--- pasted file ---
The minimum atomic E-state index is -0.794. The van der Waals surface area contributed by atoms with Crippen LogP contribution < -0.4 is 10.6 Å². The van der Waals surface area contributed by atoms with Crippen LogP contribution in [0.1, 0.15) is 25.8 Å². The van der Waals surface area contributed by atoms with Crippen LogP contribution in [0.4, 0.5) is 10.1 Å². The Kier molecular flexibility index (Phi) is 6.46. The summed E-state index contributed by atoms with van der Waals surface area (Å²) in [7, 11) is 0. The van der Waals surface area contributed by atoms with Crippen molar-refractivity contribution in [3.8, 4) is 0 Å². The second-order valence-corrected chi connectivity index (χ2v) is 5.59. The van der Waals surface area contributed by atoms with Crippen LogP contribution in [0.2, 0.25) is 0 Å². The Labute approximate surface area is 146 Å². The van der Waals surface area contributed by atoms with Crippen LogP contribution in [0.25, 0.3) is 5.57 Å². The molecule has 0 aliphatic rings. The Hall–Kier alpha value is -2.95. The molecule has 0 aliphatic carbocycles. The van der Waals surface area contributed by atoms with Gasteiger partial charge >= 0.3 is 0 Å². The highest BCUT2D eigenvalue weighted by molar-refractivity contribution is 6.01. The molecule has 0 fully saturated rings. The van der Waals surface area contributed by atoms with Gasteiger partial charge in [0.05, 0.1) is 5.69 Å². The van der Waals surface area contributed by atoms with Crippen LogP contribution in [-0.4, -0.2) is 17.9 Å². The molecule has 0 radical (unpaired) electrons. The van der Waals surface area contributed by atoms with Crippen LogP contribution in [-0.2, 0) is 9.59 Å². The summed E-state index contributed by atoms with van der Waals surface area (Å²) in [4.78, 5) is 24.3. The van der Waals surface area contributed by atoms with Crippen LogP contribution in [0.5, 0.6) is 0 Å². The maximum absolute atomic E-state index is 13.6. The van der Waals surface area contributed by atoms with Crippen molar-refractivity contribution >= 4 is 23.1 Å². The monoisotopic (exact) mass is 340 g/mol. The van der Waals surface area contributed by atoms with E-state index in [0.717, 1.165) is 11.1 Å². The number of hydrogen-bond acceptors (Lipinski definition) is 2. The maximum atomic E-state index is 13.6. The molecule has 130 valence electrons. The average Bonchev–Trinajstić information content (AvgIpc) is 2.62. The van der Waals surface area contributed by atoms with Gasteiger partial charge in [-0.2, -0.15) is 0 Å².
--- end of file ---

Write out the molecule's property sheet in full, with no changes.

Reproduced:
The minimum atomic E-state index is -0.794. The van der Waals surface area contributed by atoms with Crippen LogP contribution < -0.4 is 10.6 Å². The van der Waals surface area contributed by atoms with Crippen LogP contribution in [0.1, 0.15) is 25.8 Å². The van der Waals surface area contributed by atoms with Crippen LogP contribution in [0.4, 0.5) is 10.1 Å². The Kier molecular flexibility index (Phi) is 6.46. The summed E-state index contributed by atoms with van der Waals surface area (Å²) in [7, 11) is 0. The van der Waals surface area contributed by atoms with Crippen molar-refractivity contribution in [3.8, 4) is 0 Å². The second-order valence-corrected chi connectivity index (χ2v) is 5.59. The van der Waals surface area contributed by atoms with Crippen LogP contribution in [0.2, 0.25) is 0 Å². The Labute approximate surface area is 146 Å². The van der Waals surface area contributed by atoms with Crippen LogP contribution in [0.25, 0.3) is 5.57 Å². The molecule has 0 aliphatic rings. The Hall–Kier alpha value is -2.95. The molecule has 0 aliphatic carbocycles. The van der Waals surface area contributed by atoms with Gasteiger partial charge >= 0.3 is 0 Å². The highest BCUT2D eigenvalue weighted by molar-refractivity contribution is 6.01. The molecule has 0 fully saturated rings. The van der Waals surface area contributed by atoms with Gasteiger partial charge in [0.05, 0.1) is 5.69 Å². The van der Waals surface area contributed by atoms with Crippen LogP contribution in [-0.4, -0.2) is 17.9 Å². The molecule has 0 radical (unpaired) electrons. The van der Waals surface area contributed by atoms with Crippen LogP contribution in [-0.2, 0) is 9.59 Å². The summed E-state index contributed by atoms with van der Waals surface area (Å²) in [4.78, 5) is 24.3. The van der Waals surface area contributed by atoms with Crippen LogP contribution in [0.5, 0.6) is 0 Å². The maximum absolute atomic E-state index is 13.6. The van der Waals surface area contributed by atoms with Crippen molar-refractivity contribution >= 4 is 23.1 Å². The monoisotopic (exact) mass is 340 g/mol. The van der Waals surface area contributed by atoms with E-state index in [0.717, 1.165) is 11.1 Å². The number of hydrogen-bond acceptors (Lipinski definition) is 2. The maximum atomic E-state index is 13.6. The molecule has 130 valence electrons. The average Bonchev–Trinajstić information content (AvgIpc) is 2.62. The van der Waals surface area contributed by atoms with Gasteiger partial charge in [-0.2, -0.15) is 0 Å².